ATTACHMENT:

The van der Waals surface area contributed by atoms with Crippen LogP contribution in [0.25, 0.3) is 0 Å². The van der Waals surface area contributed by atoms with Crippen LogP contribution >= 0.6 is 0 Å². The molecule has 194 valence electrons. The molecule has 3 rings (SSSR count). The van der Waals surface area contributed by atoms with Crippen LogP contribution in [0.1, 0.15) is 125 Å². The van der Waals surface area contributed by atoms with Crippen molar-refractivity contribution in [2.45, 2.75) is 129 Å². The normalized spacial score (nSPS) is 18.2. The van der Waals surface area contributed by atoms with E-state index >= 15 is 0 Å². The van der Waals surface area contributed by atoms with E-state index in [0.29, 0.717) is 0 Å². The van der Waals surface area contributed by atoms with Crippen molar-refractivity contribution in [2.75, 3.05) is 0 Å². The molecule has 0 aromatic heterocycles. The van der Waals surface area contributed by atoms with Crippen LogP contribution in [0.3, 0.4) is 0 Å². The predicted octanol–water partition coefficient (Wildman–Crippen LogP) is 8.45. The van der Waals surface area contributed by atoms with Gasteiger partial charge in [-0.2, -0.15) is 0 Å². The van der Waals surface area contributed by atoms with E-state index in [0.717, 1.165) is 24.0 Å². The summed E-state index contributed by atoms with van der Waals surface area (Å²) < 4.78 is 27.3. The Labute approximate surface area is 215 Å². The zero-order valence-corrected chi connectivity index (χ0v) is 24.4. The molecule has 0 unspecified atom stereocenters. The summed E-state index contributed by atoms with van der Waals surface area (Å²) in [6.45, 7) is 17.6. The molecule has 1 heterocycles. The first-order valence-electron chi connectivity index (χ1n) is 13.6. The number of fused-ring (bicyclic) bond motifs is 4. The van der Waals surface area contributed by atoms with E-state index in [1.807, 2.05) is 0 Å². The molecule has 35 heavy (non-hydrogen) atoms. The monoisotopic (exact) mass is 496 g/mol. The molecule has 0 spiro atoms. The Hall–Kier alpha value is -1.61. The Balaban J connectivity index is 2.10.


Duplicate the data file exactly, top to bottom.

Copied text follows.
The van der Waals surface area contributed by atoms with Crippen LogP contribution in [0.25, 0.3) is 0 Å². The van der Waals surface area contributed by atoms with Crippen LogP contribution >= 0.6 is 0 Å². The molecule has 194 valence electrons. The molecule has 3 rings (SSSR count). The van der Waals surface area contributed by atoms with Crippen LogP contribution in [0.1, 0.15) is 125 Å². The van der Waals surface area contributed by atoms with Crippen molar-refractivity contribution in [2.45, 2.75) is 129 Å². The normalized spacial score (nSPS) is 18.2. The van der Waals surface area contributed by atoms with E-state index >= 15 is 0 Å². The van der Waals surface area contributed by atoms with E-state index in [0.29, 0.717) is 0 Å². The van der Waals surface area contributed by atoms with Crippen molar-refractivity contribution in [2.75, 3.05) is 0 Å². The molecule has 0 aromatic heterocycles. The van der Waals surface area contributed by atoms with Crippen LogP contribution in [0.3, 0.4) is 0 Å². The predicted octanol–water partition coefficient (Wildman–Crippen LogP) is 8.45. The van der Waals surface area contributed by atoms with Gasteiger partial charge in [-0.2, -0.15) is 0 Å². The van der Waals surface area contributed by atoms with E-state index in [0.717, 1.165) is 24.0 Å². The summed E-state index contributed by atoms with van der Waals surface area (Å²) < 4.78 is 27.3. The Labute approximate surface area is 215 Å². The zero-order valence-corrected chi connectivity index (χ0v) is 24.4. The molecule has 0 unspecified atom stereocenters. The summed E-state index contributed by atoms with van der Waals surface area (Å²) in [6.45, 7) is 17.6. The molecule has 1 heterocycles. The first-order valence-electron chi connectivity index (χ1n) is 13.6. The number of fused-ring (bicyclic) bond motifs is 4. The van der Waals surface area contributed by atoms with E-state index in [1.807, 2.05) is 0 Å². The molecule has 35 heavy (non-hydrogen) atoms. The monoisotopic (exact) mass is 496 g/mol. The molecule has 0 spiro atoms. The Hall–Kier alpha value is -1.61. The Balaban J connectivity index is 2.10.